TUCSON RODEO PARADE COMMITTEE, INC.
Tucson Rodeo Parade Puts Southwestern Heritage, History on Display
Over 90 years the Tucson Rodeo Parade has kicked off the annual La Fiesta de los Vaqueros celebration. The Tucson Rodeo has grown from a local event meant to increase tourism and fund a local polo club to one of the top rodeos on the professional circuit.
The first Tucson Rodeo Parade in 1925 was established to advertise and draw spectators to the rodeo to be held immediately following the parade. It featured two military bands, mounted cowboys, cowgirls, and Native Americans, mounted police and the University of Arizona polo team. All cowboys participating in the rodeo were required to participate.
Local businessmen donated cash and merchandise prizes. The prize list included Most Typical Cowboy and Cowgirl, Prettiest Horse, Biggest Hat, Finest Saddle and Bridle, Most Comical Costume, Fattest and Skinniest Horse, and Best Decorated Automobile. The first parades did not claim to be non-motorized as today’s event is.
Quite a beginning for what has become the nation’s largest non-motorized parade. Through the decades, the Tucson Rodeo Parade has become one of the finest and best loved traditions in Southern Arizona, drawing upwards of 150,000 spectators. The parade has become so established that most local school districts close classes for the Thursday and Friday of Rodeo week. Generations of Tucsonans have ridden or marched in the annual parade, and some families wouldn’t think of missing the yearly festivities.
A consortium of local civic groups such as the Kiwanis, Rotary, Lions and Engineers Clubs organized the first two parades. Beginning in 1927, American Legion Post #7, with the backing of the Chamber of Commerce, ran the parade until 1932, when the Tucson Rodeo Parade Committee was formed, mostly comprised of local businessmen and community leaders. Through the years such locally recognizable names as Roy Drachman, J.C. Kinney, Ed Echols, Paul Grimes, Pete Waggoner, Bill West, Bruce Knapp, Bill Breck, Bucky Steele, Frank Roe, and Alex Jacome have served on the Parade Committee.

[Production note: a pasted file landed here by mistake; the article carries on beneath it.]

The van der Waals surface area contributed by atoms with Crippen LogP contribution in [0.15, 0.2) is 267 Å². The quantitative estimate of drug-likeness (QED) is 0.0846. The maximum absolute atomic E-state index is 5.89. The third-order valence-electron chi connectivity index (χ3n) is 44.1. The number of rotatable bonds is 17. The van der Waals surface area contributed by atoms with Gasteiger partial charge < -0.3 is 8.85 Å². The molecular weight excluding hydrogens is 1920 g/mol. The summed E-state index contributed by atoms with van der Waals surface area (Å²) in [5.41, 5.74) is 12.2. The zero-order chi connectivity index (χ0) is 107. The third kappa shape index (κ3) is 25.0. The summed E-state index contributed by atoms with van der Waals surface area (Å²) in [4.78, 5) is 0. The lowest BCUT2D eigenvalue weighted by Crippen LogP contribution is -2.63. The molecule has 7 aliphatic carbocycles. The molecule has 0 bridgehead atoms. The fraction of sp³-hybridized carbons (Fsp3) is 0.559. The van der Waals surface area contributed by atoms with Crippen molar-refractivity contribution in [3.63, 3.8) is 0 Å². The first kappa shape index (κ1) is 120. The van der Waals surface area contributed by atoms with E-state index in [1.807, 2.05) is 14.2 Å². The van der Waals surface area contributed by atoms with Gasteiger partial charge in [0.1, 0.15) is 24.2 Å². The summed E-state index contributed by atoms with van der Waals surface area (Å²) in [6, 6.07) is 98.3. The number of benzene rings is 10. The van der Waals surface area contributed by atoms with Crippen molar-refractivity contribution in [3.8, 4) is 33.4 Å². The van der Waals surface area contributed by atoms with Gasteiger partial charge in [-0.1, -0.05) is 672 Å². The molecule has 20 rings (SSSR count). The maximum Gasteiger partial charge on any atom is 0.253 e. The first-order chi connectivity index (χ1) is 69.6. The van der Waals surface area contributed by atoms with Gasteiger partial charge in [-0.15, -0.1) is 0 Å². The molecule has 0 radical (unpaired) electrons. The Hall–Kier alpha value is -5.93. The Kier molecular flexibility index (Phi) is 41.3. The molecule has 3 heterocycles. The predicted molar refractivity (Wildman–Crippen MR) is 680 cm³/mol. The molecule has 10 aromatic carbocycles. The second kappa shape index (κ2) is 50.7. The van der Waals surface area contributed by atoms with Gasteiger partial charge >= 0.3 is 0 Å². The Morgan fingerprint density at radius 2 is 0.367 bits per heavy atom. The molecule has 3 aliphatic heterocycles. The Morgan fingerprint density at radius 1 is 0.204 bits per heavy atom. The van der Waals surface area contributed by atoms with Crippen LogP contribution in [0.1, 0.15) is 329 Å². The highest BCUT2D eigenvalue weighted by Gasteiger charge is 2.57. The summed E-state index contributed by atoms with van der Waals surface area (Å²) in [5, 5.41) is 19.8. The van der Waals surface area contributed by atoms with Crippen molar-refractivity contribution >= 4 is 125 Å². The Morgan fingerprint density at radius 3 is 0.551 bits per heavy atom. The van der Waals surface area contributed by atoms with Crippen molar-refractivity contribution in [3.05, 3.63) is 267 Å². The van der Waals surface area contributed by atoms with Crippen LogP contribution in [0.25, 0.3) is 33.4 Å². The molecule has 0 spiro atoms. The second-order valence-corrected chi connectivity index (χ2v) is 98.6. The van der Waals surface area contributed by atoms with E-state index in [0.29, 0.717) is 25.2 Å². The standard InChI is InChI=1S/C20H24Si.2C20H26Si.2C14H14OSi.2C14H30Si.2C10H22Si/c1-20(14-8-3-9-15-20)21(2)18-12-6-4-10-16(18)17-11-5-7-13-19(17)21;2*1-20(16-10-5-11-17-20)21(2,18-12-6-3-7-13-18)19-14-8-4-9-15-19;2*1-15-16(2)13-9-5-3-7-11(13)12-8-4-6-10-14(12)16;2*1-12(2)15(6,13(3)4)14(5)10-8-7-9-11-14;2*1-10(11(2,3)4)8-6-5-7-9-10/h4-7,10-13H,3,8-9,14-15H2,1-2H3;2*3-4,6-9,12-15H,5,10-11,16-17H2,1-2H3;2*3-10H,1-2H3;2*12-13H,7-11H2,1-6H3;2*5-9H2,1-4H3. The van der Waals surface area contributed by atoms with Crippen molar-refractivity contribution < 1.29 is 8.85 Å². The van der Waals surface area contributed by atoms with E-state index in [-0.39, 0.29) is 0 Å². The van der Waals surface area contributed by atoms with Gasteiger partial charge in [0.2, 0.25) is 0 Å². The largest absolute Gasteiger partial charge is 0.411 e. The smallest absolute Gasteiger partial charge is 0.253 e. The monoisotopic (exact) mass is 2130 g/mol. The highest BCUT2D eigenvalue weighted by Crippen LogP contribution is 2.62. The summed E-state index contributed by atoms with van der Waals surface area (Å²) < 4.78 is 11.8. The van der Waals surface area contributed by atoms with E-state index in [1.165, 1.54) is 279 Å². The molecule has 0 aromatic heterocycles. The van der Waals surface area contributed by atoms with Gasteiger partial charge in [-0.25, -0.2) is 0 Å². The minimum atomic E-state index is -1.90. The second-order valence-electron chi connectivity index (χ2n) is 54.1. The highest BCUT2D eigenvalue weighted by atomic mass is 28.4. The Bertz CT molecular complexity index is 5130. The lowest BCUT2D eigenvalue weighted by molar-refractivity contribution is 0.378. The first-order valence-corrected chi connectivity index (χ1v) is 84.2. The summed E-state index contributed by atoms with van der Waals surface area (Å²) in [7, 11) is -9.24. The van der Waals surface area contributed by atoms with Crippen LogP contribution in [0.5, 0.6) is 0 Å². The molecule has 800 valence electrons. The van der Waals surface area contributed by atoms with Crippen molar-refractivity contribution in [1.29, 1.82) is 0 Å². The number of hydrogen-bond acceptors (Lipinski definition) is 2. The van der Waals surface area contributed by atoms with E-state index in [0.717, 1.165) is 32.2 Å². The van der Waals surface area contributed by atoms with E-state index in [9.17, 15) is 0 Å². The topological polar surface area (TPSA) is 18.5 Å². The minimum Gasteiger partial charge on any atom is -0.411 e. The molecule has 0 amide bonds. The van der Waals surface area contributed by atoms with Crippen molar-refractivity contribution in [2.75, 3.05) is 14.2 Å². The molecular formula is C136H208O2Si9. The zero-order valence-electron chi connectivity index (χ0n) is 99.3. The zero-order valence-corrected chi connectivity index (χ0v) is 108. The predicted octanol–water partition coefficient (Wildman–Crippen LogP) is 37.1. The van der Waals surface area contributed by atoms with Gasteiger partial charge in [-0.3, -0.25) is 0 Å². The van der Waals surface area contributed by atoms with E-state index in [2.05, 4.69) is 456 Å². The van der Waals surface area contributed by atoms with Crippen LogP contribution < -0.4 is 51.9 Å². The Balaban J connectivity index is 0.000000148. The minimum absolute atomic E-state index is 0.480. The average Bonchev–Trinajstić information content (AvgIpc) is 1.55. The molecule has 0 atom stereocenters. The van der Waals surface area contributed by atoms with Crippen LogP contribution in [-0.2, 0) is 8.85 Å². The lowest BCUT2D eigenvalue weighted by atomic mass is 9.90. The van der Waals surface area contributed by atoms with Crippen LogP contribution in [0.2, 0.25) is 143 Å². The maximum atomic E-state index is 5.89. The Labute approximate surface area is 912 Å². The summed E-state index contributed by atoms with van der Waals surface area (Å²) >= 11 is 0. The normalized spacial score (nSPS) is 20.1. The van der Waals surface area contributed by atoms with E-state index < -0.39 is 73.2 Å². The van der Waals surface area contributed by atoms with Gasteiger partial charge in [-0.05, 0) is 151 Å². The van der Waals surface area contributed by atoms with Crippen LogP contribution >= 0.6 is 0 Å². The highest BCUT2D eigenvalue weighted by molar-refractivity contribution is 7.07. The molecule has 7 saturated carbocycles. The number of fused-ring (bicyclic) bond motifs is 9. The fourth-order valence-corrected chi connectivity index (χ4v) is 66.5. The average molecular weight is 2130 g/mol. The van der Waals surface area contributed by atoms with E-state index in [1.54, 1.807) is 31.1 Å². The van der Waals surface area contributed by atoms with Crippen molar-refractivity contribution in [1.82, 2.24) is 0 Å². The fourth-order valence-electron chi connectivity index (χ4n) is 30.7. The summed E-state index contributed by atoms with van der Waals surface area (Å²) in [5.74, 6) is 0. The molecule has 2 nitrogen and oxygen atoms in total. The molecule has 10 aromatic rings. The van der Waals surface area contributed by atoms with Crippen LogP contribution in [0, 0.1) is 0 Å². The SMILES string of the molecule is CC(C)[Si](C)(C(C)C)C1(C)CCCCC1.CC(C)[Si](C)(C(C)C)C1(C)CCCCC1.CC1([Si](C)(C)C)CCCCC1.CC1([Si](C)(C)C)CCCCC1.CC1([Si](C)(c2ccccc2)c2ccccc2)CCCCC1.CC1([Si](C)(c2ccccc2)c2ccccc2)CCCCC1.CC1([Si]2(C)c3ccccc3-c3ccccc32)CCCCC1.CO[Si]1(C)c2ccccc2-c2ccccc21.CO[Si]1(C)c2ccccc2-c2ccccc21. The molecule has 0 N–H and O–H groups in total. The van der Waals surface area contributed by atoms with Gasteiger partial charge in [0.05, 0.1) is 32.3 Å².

Today, the Parade Committee consists of 37 active members, with nine associate members, and numerous advisory members who lend their past expertise to the group. The Committee tends to all aspects of planning for the parade from accepting applications to coordinating with the numerous City of Tucson departments that assist with the parade.
Their careers are as diverse as the committee chores. The list includes active or retired engineers, teachers, firefighters, contractors, electricians, salespersons, band directors, and a variety of professionals and business owners. If the job needs to be done by the Parade Committee, chances are they have a member’s expertise to get it done. They pool their talents to share in the work, to experience a little of life in the Old West, and to contribute to the Western heritage of Tucson.
The Committee also operates the Tucson Rodeo Parade Museum, located at the Tucson Rodeo Grounds. The museum houses many displays of Western memorabilia and the Committee’s collection of over 125 wagons, buggies, coaches and other horse-drawn equipment.
The museum is open from January through March from 9:30 a.m. to 3:30 p.m.Monday through Saturday. It is open limited hours just before each rodeo performance. Be sure to stop by and see the collection of Western history.
About the Committee
The Parade Committee was formed to insure planning, organization, supervision and conduct for the annual Parade of “La Fiesta de Los Vaqueros” in cooperation with the City of Tucson.
Operating what is now the “Largest Non-Motorized Parade in the World” requires maintaining the spirit of the original 1925 Parade organizers while working closely with the Tucson community through the dedicated efforts of the committee members.
The Parade Committee is made up of 36 volunteer members led by a Chairman. It is organized around 18 sub-committee assignments, each with two members. Sub-committees are organized to deal with every facet of the Parade, and the Parade Museum.
The first Parade in 1925 was organized with the support of the Lions Club, Kiwanis, Rotary Club and Engineer Civic Club. For 1926 and 1927 the American Legion supported and sponsored the event. From 1928 – 1931 the American Legion sponsored the event along with Pete Waggoner.
In 1932 Pete Waggoner became RODEO PARADE Chairman. The Parade Committee was sponsored Rodeo Committee under the auspices of The Tucson Chamber of Commerce. That same year Pete Waggoner founded the Tucson Rodeo Parade Committee.
1941 was the year that the Tucson Rodeo Parade Committee framed a Constitution and By-Laws under the recommendation of Mr. Frank Putter.
From 1942-1969 the Tucson Parade Committee was sponsored by the Tucson Rodeo Committee under the auspices of the Tucson Chamber of Commerce. From 1970 – 1986 the Tucson Chamber of Commerce upon the recommendation of President Phil Vito made the Tucson Parade Committee an autonomous committee of the Tucson Chamber of Commerce, separate from the Rodeo Committee. In 1986 the Tucson Chamber of Commerce canceled the autonomous sponsorship of the Tucson Parade Committee.
In 1986 The Tucson Rodeo Parade Committee became known as THE TUCSON RODEO PARADE COMMITTEE, INC.